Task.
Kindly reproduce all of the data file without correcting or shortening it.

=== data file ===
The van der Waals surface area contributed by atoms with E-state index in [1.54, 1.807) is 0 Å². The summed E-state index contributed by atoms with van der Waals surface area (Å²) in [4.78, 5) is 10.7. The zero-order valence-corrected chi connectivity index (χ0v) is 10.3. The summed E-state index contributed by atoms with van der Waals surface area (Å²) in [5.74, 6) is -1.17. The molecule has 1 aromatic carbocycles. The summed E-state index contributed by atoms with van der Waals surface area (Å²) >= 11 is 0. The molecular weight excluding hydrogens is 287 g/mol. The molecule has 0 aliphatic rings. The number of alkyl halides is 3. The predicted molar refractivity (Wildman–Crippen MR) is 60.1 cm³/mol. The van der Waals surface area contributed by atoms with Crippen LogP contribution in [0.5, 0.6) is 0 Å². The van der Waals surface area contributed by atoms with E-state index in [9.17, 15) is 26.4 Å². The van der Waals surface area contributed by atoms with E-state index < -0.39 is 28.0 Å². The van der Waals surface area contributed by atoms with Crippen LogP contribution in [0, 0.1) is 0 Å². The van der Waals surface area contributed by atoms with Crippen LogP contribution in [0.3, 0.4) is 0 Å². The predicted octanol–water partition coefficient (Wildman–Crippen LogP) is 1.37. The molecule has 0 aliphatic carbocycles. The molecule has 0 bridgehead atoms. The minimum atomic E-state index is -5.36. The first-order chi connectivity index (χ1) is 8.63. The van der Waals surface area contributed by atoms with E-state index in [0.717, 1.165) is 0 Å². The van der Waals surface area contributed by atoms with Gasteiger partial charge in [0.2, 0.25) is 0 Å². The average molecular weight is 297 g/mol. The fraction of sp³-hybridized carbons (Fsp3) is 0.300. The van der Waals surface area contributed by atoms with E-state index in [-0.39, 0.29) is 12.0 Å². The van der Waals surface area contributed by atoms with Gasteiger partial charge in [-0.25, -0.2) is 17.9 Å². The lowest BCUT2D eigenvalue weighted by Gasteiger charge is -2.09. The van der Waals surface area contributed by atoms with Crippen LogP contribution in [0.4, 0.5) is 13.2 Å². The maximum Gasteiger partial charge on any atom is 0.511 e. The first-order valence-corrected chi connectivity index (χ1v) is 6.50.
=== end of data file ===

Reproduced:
The van der Waals surface area contributed by atoms with E-state index in [1.54, 1.807) is 0 Å². The summed E-state index contributed by atoms with van der Waals surface area (Å²) in [4.78, 5) is 10.7. The zero-order valence-corrected chi connectivity index (χ0v) is 10.3. The summed E-state index contributed by atoms with van der Waals surface area (Å²) in [5.74, 6) is -1.17. The molecule has 1 aromatic carbocycles. The summed E-state index contributed by atoms with van der Waals surface area (Å²) >= 11 is 0. The molecular weight excluding hydrogens is 287 g/mol. The molecule has 0 aliphatic rings. The number of alkyl halides is 3. The predicted molar refractivity (Wildman–Crippen MR) is 60.1 cm³/mol. The van der Waals surface area contributed by atoms with Crippen LogP contribution in [0.5, 0.6) is 0 Å². The van der Waals surface area contributed by atoms with E-state index in [9.17, 15) is 26.4 Å². The van der Waals surface area contributed by atoms with E-state index < -0.39 is 28.0 Å². The van der Waals surface area contributed by atoms with Crippen LogP contribution in [0, 0.1) is 0 Å². The van der Waals surface area contributed by atoms with Crippen LogP contribution in [0.3, 0.4) is 0 Å². The predicted octanol–water partition coefficient (Wildman–Crippen LogP) is 1.37. The molecule has 0 aliphatic carbocycles. The molecule has 0 bridgehead atoms. The minimum atomic E-state index is -5.36. The first-order chi connectivity index (χ1) is 8.63. The van der Waals surface area contributed by atoms with E-state index in [0.717, 1.165) is 0 Å². The van der Waals surface area contributed by atoms with Gasteiger partial charge in [0.2, 0.25) is 0 Å². The average molecular weight is 297 g/mol. The fraction of sp³-hybridized carbons (Fsp3) is 0.300. The van der Waals surface area contributed by atoms with E-state index in [-0.39, 0.29) is 12.0 Å². The van der Waals surface area contributed by atoms with Gasteiger partial charge in [-0.25, -0.2) is 17.9 Å². The lowest BCUT2D eigenvalue weighted by Gasteiger charge is -2.09. The van der Waals surface area contributed by atoms with Crippen LogP contribution in [0.4, 0.5) is 13.2 Å². The maximum Gasteiger partial charge on any atom is 0.511 e. The first-order valence-corrected chi connectivity index (χ1v) is 6.50.